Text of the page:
The Anti-Defamation League (ADL) is known for scouring the internet for what it deems to be hate speech or misinformation and then using what it finds as the basis of a campaign.
Sometimes these campaigns will focus on attempting to get a company to censor more hate speech or misinformation, such as the current “Stop Hate for Profit” campaign which is being spearheaded by the ADL.
Other times these articles will accuse public figures of being racist or anti-Semitic. These accusations are often then repeated by media outlets and have the potential to damage the reputation and career of these public figures before they have the opportunity to respond and defend themselves.
In the case of cartoonist Ben Garrison, he was publicly disinvited from The White House's Social Media Summit last year after an ADL article about him became the subject of heavy media attention.
Now Garrison is suing the ADL for “defamation, conversion and trespass” and seeking $10.35 million in damages.
The bulk of Garrison's complaint focuses on an August 2017 article published on the ADL's website which is titled: “Anti-Semitism Used in Attack Against National Security Adviser H. R. McMaster.”
The article features one of Garrison's cartoons depicting billionaire investor George Soros, National Security Advisor H.R. McMaster, and General David Petraeus as “puppets of the ‘Rothchilds.'”
While the article was published in 2017, it received renewed media attention shortly after Garrison tweeted out that he'd been invited to The White House Social Media Summit on July 5, 2019. His invite was rescinded a few days later and Garrison said this renewed media attention had led to his invite being revoked.
Garrison's complaint accuses the ADL of smearing him and making “numerous intentionally false statements” in this 2017 article which include claims that Garrison “displayed a clearly anti-Semitic cartoon on his own website” and claims that “the anti-Semitic theme of the Garrison cartoon is impossible to miss.”
The complaint states: “Garrison was held up to world condemnation, scorn and public humiliation leading up to the Social Media Summit at the White House, and thereafter. He has been forced to endure vicious attacks by Internet trolls as a result of the ADL's publications.”
The complaint also notes that Wikipedia editors cited this ADL article to “falsely state that Plaintiff ‘produced cartoons that showcase … anti-Semitic and racist content.'”
Additionally, the complaint alleges that “the ADL is engaged in a targeted campaign of defamation to destroy Garrison's reputation and livelihood” and describes tweets about the article from the ADL's Vice President Oren Segal and Senior Research Fellow at the ADL's Center on Extremism Mark Pitcavage as examples of how “ADL operatives throughout the country have excessively published the false and defamatory statement that Garrison is anti-Semitic.”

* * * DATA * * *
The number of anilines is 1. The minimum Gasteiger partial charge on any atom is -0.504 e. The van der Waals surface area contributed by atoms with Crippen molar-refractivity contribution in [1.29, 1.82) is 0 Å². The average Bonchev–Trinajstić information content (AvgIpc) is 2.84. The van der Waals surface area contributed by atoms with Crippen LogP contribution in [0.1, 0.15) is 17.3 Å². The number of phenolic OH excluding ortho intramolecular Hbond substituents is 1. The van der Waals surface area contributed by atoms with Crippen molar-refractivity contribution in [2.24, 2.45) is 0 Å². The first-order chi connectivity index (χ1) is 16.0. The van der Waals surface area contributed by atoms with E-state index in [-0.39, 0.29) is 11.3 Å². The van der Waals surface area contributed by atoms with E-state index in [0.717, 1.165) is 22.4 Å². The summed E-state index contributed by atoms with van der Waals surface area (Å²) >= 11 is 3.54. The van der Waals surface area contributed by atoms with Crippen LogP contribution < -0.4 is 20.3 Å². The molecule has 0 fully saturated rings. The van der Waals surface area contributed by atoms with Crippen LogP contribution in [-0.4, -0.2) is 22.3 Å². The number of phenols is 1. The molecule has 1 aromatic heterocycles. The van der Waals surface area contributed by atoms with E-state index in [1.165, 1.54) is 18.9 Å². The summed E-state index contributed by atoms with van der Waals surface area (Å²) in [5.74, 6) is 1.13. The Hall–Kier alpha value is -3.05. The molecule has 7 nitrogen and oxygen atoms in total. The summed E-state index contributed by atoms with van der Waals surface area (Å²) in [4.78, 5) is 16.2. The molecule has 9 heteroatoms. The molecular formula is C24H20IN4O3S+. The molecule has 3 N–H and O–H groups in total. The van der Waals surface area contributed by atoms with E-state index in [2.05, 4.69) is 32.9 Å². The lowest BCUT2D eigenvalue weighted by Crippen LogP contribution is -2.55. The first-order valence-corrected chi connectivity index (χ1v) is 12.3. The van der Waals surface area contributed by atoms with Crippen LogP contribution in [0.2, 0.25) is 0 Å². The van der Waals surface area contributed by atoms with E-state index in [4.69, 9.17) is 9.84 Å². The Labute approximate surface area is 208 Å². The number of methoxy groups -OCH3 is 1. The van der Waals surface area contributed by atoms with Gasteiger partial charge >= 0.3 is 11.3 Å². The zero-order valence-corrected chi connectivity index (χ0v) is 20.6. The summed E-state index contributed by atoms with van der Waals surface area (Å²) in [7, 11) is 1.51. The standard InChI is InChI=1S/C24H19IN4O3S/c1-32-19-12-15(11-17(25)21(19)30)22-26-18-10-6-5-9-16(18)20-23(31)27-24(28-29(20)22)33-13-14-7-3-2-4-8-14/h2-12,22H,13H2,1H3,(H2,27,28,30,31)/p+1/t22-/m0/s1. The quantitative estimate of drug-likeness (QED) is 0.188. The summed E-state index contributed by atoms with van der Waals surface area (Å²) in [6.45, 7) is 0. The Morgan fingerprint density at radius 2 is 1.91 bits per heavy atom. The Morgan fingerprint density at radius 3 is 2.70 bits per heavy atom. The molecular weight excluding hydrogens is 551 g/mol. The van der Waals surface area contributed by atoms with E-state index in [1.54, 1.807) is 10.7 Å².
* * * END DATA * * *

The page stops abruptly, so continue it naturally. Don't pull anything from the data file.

In the 2015 article, the ADL's Pitcavage noted that people were “trying to frame” Garrison by circulating rumors about him and that “a few years ago someone altered his [Garrison's] drawing the ‘March of Tyranny' to include an anti-Semitic drawing of a Jewish person, and the image — as well as other manipulations of his work — circled widely on the internet.”
The complaint argues that “the ulterior purpose of the ADL Article was to silence Plaintiff's free speech and his criticism of the Rothschilds and Soros.”
While this 2017 article is the main focus of the complaint, the complaint also cites the ADL's publication of a doctored version of one of Garrison's cartoons as evidence of the “ADL's actual malice towards Garrison.”
The complaint states that the “ADL trolled Garrison, doctored one of Garrison's cartoons and published it on ADL's website (without Garrison's permission) to make it appear to ADL's donors, members and the public that Garrison was, in fact, anti-Semitic and racist.”
“The doctored image remained prominently displayed on ADL's website for a long time,” the complaint adds. “On July 11, 2019, after Garrison lost the opportunity to attend the Social Media Summit, ADL finally admitted that they had doctored the cartoon. The doctored cartoon, with its hateful content attributed to ‘Ben Garrison', remains on ADL's website however.”
Additionally, the complaint cites several other ADL articles as evidence that the “ADL has published on its website numerous other false and defamatory statements about Garrison.”
“In truth, ADL is a tool of the Democratic Party and private corporations, such as Google, to target supporters of President Donald Trump, members of the Republican Party, and conservatives generally,” the complaint argues.